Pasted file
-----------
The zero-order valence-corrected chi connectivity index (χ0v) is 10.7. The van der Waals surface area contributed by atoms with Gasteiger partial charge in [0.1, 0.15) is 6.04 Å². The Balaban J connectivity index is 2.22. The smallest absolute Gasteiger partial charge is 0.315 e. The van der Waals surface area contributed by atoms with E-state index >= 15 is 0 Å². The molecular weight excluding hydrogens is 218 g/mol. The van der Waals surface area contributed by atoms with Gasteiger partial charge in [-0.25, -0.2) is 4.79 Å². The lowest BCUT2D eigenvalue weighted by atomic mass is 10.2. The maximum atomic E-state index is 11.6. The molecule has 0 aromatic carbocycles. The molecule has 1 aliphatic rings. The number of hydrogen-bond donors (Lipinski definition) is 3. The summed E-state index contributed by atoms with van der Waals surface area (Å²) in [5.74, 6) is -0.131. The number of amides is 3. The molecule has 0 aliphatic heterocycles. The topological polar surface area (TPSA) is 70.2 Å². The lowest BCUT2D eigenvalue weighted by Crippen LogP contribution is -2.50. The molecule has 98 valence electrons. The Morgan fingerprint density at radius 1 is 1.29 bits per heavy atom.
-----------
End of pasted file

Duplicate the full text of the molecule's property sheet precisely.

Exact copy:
The zero-order valence-corrected chi connectivity index (χ0v) is 10.7. The van der Waals surface area contributed by atoms with Gasteiger partial charge in [0.1, 0.15) is 6.04 Å². The Balaban J connectivity index is 2.22. The smallest absolute Gasteiger partial charge is 0.315 e. The van der Waals surface area contributed by atoms with E-state index >= 15 is 0 Å². The molecular weight excluding hydrogens is 218 g/mol. The van der Waals surface area contributed by atoms with Gasteiger partial charge in [-0.25, -0.2) is 4.79 Å². The lowest BCUT2D eigenvalue weighted by atomic mass is 10.2. The maximum atomic E-state index is 11.6. The molecule has 0 aromatic carbocycles. The molecule has 1 aliphatic rings. The number of hydrogen-bond donors (Lipinski definition) is 3. The summed E-state index contributed by atoms with van der Waals surface area (Å²) in [5.74, 6) is -0.131. The number of amides is 3. The molecule has 0 aliphatic heterocycles. The topological polar surface area (TPSA) is 70.2 Å². The lowest BCUT2D eigenvalue weighted by Crippen LogP contribution is -2.50. The molecule has 98 valence electrons. The Morgan fingerprint density at radius 1 is 1.29 bits per heavy atom.